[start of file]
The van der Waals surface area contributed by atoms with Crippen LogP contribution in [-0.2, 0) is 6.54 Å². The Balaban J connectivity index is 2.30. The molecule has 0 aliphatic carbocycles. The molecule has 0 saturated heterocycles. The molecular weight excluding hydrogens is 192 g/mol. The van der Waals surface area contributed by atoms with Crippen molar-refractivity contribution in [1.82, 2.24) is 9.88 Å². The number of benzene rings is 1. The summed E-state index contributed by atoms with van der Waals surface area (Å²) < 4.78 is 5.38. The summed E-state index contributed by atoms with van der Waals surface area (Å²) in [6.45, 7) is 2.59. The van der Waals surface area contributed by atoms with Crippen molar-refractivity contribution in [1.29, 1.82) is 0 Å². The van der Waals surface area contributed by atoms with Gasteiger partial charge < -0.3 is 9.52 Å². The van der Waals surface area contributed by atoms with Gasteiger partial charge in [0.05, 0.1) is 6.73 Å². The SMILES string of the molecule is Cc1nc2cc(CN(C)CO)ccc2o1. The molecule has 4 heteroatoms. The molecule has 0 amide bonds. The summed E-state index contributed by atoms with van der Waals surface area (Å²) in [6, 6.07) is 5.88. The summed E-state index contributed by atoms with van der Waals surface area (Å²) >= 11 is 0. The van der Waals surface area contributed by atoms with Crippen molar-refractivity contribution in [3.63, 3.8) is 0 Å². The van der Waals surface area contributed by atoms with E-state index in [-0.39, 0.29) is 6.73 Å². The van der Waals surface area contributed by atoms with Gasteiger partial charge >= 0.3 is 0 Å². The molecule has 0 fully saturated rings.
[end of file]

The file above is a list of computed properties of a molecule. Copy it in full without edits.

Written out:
The van der Waals surface area contributed by atoms with Crippen LogP contribution in [-0.2, 0) is 6.54 Å². The Balaban J connectivity index is 2.30. The molecule has 0 aliphatic carbocycles. The molecule has 0 saturated heterocycles. The molecular weight excluding hydrogens is 192 g/mol. The van der Waals surface area contributed by atoms with Crippen molar-refractivity contribution in [1.82, 2.24) is 9.88 Å². The number of benzene rings is 1. The summed E-state index contributed by atoms with van der Waals surface area (Å²) < 4.78 is 5.38. The summed E-state index contributed by atoms with van der Waals surface area (Å²) in [6.45, 7) is 2.59. The van der Waals surface area contributed by atoms with Crippen molar-refractivity contribution in [1.29, 1.82) is 0 Å². The van der Waals surface area contributed by atoms with Gasteiger partial charge < -0.3 is 9.52 Å². The van der Waals surface area contributed by atoms with Gasteiger partial charge in [0.05, 0.1) is 6.73 Å². The SMILES string of the molecule is Cc1nc2cc(CN(C)CO)ccc2o1. The molecule has 4 heteroatoms. The molecule has 0 amide bonds. The summed E-state index contributed by atoms with van der Waals surface area (Å²) in [6, 6.07) is 5.88. The summed E-state index contributed by atoms with van der Waals surface area (Å²) >= 11 is 0. The van der Waals surface area contributed by atoms with Crippen molar-refractivity contribution in [3.63, 3.8) is 0 Å². The van der Waals surface area contributed by atoms with E-state index in [-0.39, 0.29) is 6.73 Å². The van der Waals surface area contributed by atoms with Gasteiger partial charge >= 0.3 is 0 Å². The molecule has 0 fully saturated rings.